Valley native publishes book about growing up in mill town

Published 10:00 am Wednesday, October 16, 2019

VALLEY — Gerald Andrews has written a book about growing up in a Southern mill village, working in the mill in his youth and the many special people he knew while growing up in Fairfax.

At 3 p.m. EDT on Sunday, Oct. 27, Andrews will be talking about “A Mill Village Story: A Southern Boyhood Joyfully Remembered” at the general membership meeting of the Chattahoochee Valley Historical Society.

The meeting will take place inside Bradshaw-Chambers County Library’s Lanier Room.

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Publisher New South Books describes A Mill Village Story as “a record of one man’s upbringing in a place and time that is quickly vanishing. A quintessentially American small town, West Point, Georgia, is a place defined by its local industry — a world-class textile mill run by the WestPoint-Pepperell Corporation — and adherence to traditional Southern values of congeniality, manners and friendliness.”

Just about everyone Andrews knew while growing up in the Fairfax community worked in the mill. He said those years shaped him as a person and prepared him to attend Auburn University and Harvard Business School. He went on to a business career that earned him 85 awards for excellence and creativity in leadership. Early on in his career he earned a reputation as a problem solver. His supervisors could see this even as a teen working in the mill.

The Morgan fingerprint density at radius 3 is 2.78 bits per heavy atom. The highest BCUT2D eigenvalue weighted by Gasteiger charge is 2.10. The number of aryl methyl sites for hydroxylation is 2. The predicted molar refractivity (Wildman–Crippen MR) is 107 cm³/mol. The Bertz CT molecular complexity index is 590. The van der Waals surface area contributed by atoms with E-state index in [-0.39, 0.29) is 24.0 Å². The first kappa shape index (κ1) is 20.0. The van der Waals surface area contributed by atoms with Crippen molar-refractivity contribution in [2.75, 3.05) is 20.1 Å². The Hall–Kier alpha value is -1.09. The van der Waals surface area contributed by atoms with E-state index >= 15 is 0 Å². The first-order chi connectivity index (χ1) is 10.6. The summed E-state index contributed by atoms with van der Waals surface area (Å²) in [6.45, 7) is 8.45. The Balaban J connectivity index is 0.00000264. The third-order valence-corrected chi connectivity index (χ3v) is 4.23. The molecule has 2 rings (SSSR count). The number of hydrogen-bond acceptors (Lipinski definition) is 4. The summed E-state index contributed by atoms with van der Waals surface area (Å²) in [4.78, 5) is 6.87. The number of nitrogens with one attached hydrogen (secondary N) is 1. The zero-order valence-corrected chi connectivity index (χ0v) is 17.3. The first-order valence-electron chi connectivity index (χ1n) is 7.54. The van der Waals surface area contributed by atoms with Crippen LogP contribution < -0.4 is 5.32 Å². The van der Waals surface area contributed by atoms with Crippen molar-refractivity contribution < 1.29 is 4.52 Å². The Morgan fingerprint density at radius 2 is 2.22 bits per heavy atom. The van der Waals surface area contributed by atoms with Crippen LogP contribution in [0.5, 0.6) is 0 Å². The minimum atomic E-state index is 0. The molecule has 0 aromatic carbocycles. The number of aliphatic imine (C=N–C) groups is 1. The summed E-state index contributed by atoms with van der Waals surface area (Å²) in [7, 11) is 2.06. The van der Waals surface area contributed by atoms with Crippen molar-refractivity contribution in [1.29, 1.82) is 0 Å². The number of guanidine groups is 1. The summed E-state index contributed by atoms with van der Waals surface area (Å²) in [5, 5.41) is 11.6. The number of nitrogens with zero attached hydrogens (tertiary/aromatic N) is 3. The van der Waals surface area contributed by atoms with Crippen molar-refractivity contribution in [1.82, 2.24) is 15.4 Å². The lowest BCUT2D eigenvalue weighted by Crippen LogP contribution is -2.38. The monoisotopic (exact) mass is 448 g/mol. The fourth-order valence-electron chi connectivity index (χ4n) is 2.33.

“Creativity and kindness set him on the right path,” reads the New South Books review. “Those characteristics were nurtured in him by family members and the mill village community. (He recognized) the importance of every employee, no matter their rank. This compassion for his employees contributed to this success.

In A Mill Village Story, a lifetime of wisdom comes to file, with Andrews peppering his tale with homegrown philosophies he developed from the unique social relationships he enjoyed growing up.”

In the book, Andrews has an interesting personal story about the well-known Heard County fortune teller Mayhayley Lancaster.

Andrews was continuously employed by WestPoint companies from 1954 to 1992. He held 30 positions for the West Point Manufacturing Company, WestPoint Pepperell and WestPoint Stevens and was known by many by the nickname Problem Doctor, the person called on to resolve many different kinds of company problems and challenges.

During his 39-year career, the West Point companies grew to become the largest, most diversified, publicly-owned textile corporation in North America with more than 40 plants, 42,000 employees and retail outlet stores in 23 states. He retired from the company in 1992 while serving as corporate executive vice-president of merchandising in New York City.

Following his retirement from WestPoint Stevens, he became president and COO with Johnston Industries, with corporate offices in New York City. He later became the company CEO and relocated to Columbus. He was with the company for five years before retiring a second time. He was then invited to teach for two years at his alma mater, Auburn University, where he taught seniors, Masters and Ph.D students how to be creative, innovative and inventive.

He later became CEO and board chairman for Accelegrow Technologies, an international agri-science company producing a patented product for increasing the yields of food crops, plants, trees and bio-fuels.

Before settling down in West Point, Gerald and wife Claire had lived in 25 different places. Gerald and Claire have three children and seven grandchildren.